Old camera model


Have you got a “nifty-fifty”? I.e. Canon’s 50mm 1.8 lens?

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(Gustavo Adolfo) #23

Only on special occasions :wink:


Yes, I know, but for now it’s the only one. It’s a 35-80mm 4-5.6.

To all, what do you think of the image quality?


(Mica) #24

It looks good. But its daylight with not very deep shadows :slight_smile:

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(Gustavo Adolfo) #25

The ISO 1000 is extremely noisy. Is it within the standard norm?


(Mica) #26

It does not look too noisy to me. It looks a bit soft, but that’s the lens :wink:

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(Alessandro Amato Del Monte (Aadm)) #27

Congrats on the 5D! It may not be at the same level as a D600 sensor-wise but it still is a pro-full frame camera that surely will deliver a great experience. I also recommend you find a second-hand 50mm 1/.8 to get the maximum out of this camera.

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(Gustavo Adolfo) #28

Thanks for the tip.

Worth mentioning that this is the Mark I (or classic) model… a dinossaur.


(Mica) #29

Just remember its the skill of the photographer that makes great photos!


(Alessandro Amato Del Monte (Aadm)) #30

What Mica said! A friend of mine still uses a D700, a dinosaur like the 5D mk1. Everytime I go to the Wildlife Photographer of the Year exhibition I always find some great photo shot with a D300 for example! And best of all: one of my favourite photographer ever, Galen Rowell, he shot with the lightest and cheapest SLR of those times, maybe a Nikon FM2?, with equally “cheap” lenses, i.e. never the 80-200 f2.8 but the f3.5-5.6 zooms etc.

Having said that, equipment is obviously important but if you have a restricted budget I think you made the right choice to go look for an old pro full frame camera, i.e. the top of the line of a few years ago, rather than a more recent “enthusiast” camera.

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(Gustavo Adolfo) #31

Thanks for everyone’s kind words!
I was very insecure about this deal because I bought this camera on the Internet, on a local e-bay like site.
But the guy who sold it seems to be a honest guy, and now, with your words, I’m beginning to relax.
Let’s have fun!


(Gustavo Adolfo) #32

I need some advise here.

While starting to edit a completely flawed shot (extremely under exposed), I noticed a very strong noise pattern. Is it normal, considering the camera was set up like this:


EDIT: The neutral histogram:


EDIT 2: The neutral look:


(Ingo Weyrich) #33

Looks like something you can fight in RT using the line denoise tool. Can you provide the raw file?

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(Gustavo Adolfo) #34

Sure. But is this an issue with the used, old camera I bought? :thinking:

_MG_4145.CR2 (10.3 MB)


(Shreedhar Inamdar) #35

Not at all! In fact it is really impressive how much natural color you can extract from such a severely underexposed shot. Even the noise looks very good to me. The focus is missed though. Dog’s eyes are out of focus.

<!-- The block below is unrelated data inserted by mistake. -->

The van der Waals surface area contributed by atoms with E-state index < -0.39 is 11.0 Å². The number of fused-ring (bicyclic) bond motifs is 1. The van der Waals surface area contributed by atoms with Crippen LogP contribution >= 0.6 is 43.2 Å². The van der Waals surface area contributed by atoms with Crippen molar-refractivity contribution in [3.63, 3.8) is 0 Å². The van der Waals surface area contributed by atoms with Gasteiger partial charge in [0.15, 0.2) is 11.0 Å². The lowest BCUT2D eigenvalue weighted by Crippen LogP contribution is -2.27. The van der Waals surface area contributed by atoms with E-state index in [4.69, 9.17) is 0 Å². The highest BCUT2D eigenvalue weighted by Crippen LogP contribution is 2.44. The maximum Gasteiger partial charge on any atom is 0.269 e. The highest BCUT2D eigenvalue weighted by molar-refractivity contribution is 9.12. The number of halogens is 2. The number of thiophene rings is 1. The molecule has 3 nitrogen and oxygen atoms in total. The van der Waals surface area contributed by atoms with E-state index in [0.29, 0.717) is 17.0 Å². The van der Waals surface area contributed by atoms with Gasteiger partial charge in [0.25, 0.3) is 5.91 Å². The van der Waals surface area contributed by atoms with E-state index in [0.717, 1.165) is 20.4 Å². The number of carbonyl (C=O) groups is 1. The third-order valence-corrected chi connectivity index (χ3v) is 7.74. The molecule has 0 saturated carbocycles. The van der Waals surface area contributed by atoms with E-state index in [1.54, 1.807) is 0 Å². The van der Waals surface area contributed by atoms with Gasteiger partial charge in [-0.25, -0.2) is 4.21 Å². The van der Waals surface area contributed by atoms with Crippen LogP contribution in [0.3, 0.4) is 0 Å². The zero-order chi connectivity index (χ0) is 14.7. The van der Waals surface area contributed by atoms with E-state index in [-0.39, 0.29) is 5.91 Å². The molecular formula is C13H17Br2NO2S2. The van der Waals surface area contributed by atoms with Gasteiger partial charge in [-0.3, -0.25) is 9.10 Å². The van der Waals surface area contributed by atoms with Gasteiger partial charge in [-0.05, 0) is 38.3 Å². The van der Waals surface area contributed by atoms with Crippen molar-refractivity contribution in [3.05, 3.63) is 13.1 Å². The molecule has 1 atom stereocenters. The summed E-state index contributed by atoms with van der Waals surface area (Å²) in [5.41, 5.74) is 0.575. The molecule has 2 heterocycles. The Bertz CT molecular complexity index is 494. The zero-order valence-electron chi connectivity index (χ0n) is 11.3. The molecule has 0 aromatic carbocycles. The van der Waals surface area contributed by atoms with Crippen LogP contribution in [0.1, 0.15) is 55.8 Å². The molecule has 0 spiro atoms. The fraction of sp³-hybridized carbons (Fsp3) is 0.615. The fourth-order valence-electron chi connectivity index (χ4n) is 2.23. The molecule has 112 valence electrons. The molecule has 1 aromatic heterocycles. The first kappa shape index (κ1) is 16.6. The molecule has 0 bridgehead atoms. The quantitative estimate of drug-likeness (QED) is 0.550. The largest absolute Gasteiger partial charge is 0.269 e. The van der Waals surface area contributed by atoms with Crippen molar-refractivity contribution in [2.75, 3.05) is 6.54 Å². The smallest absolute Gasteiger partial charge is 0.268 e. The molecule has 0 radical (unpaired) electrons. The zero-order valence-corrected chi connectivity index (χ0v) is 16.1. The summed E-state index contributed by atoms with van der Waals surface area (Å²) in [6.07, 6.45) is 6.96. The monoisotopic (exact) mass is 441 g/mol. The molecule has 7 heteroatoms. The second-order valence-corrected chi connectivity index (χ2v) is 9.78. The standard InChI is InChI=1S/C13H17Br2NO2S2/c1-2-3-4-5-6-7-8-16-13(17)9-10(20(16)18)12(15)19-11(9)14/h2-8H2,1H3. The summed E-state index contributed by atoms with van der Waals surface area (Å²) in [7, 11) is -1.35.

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(Flössie) #36

@gadolf Congrats to your upgrade! I know how you feel: If you spend a lot of money for something you were after for a long time you are overcritical as soon as you get the gadget. And more so, if you bought it used. Wait for two weeks and you’ll automatically relax as you start to focus on the benefits over your old gear.

As the others already said: IQ is high and noise is low, no need to worry. When it comes to a good lens to start with the 50 1.8 is the natural choice (I used to own the II, nowadays it would be the STM), but if you are into low light you might get a used 50 1.4 for just a few bucks more on ebay.

It’s a pitty that there’s no current Magic Lantern for the 5D classic. But the Pro cameras have most functions already built in, I heard.

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It’s better to use a high ISO than to underexpose a low ISO.

Because you underexposed the low ISO, when you recover the shadows on (some?) 5D Classics, you get strong banding. Mine has banding like yours, while the one used for DPReview’s Throwback Thursday doesn’t, for some reason.



When you’re shooting with an (old) Canon camera, you should get the exposure (including ISO) right when you capture the picture. If you adjust it in post several stops, you will end up with nasty banding noise as evident here.

For example if you get the exposure you want with ISO 1600, you will get much better result if you set ISO to 1600 in camera than if you shoot the image with ISO 100 and boost exposure 4 stops in post. This doesn’t really apply to modern non-Canon cameras which are either virtually ISO-invariant (very little difference between in camera set ISO and exposure boosted in post) or have two different “base ISOs” (makes things more complicated).



Agreed. I have been shooting with D600 for 5 years and last week I bought an another D600 camera body for 539 euros. Shutter count 4004, looks like never used, battery age 0, Meike vertical grip and 1 month warranty (given by the shop). IMHO if you are shooting with Nikon, it doesn’t make sense to save some money buying older stuff.

I was actually looking for an used D750, but prices are here in Finland still 1000+ euros.


(Mica) #40

I’ll sell you my D750, but I can’t ship international. :slight_smile:



Well, @Janne, the asking price for a D750 body is about the same in Sweden.

@gadolf: Are used lenses very expensive in your country? For example the Canon 50mm 1.8 II?
In Sweden, it can be bought used for about USD 80.
(But I presume that postage from Europe down to you would be quite high.)